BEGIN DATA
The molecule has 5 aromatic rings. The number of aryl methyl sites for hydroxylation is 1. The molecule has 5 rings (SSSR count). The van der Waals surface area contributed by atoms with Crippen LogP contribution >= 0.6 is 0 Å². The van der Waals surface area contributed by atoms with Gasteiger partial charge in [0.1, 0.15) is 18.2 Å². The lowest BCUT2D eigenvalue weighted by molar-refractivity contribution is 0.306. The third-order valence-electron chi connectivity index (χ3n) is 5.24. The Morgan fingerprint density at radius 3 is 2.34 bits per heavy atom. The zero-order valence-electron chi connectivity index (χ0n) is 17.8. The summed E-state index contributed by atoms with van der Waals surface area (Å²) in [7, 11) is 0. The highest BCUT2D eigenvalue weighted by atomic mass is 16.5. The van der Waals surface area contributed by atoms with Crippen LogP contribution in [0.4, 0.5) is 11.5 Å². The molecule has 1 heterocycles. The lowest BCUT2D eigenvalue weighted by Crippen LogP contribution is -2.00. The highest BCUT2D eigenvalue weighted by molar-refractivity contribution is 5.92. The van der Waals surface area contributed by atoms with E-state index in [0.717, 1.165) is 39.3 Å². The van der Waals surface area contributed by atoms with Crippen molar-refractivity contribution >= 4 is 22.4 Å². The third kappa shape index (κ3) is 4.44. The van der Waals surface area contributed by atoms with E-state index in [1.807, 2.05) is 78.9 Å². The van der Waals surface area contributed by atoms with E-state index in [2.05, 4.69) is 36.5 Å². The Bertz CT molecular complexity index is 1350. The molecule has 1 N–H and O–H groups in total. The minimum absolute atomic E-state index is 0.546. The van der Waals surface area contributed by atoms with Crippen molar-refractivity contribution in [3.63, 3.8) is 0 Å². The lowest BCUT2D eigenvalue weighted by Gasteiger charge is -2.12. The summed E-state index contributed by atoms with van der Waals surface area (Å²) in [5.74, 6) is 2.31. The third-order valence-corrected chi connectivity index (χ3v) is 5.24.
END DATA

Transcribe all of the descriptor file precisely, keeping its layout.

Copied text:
The molecule has 5 aromatic rings. The number of aryl methyl sites for hydroxylation is 1. The molecule has 5 rings (SSSR count). The van der Waals surface area contributed by atoms with Crippen LogP contribution >= 0.6 is 0 Å². The van der Waals surface area contributed by atoms with Gasteiger partial charge in [0.1, 0.15) is 18.2 Å². The lowest BCUT2D eigenvalue weighted by molar-refractivity contribution is 0.306. The third-order valence-electron chi connectivity index (χ3n) is 5.24. The Morgan fingerprint density at radius 3 is 2.34 bits per heavy atom. The zero-order valence-electron chi connectivity index (χ0n) is 17.8. The summed E-state index contributed by atoms with van der Waals surface area (Å²) in [7, 11) is 0. The highest BCUT2D eigenvalue weighted by atomic mass is 16.5. The van der Waals surface area contributed by atoms with Crippen LogP contribution in [0.4, 0.5) is 11.5 Å². The molecule has 1 heterocycles. The lowest BCUT2D eigenvalue weighted by Crippen LogP contribution is -2.00. The highest BCUT2D eigenvalue weighted by molar-refractivity contribution is 5.92. The van der Waals surface area contributed by atoms with E-state index in [0.717, 1.165) is 39.3 Å². The van der Waals surface area contributed by atoms with Crippen molar-refractivity contribution >= 4 is 22.4 Å². The third kappa shape index (κ3) is 4.44. The van der Waals surface area contributed by atoms with E-state index in [1.807, 2.05) is 78.9 Å². The van der Waals surface area contributed by atoms with E-state index in [2.05, 4.69) is 36.5 Å². The Bertz CT molecular complexity index is 1350. The molecule has 1 N–H and O–H groups in total. The minimum absolute atomic E-state index is 0.546. The van der Waals surface area contributed by atoms with Crippen molar-refractivity contribution in [3.63, 3.8) is 0 Å². The lowest BCUT2D eigenvalue weighted by Gasteiger charge is -2.12. The summed E-state index contributed by atoms with van der Waals surface area (Å²) in [5.74, 6) is 2.31. The third-order valence-corrected chi connectivity index (χ3v) is 5.24.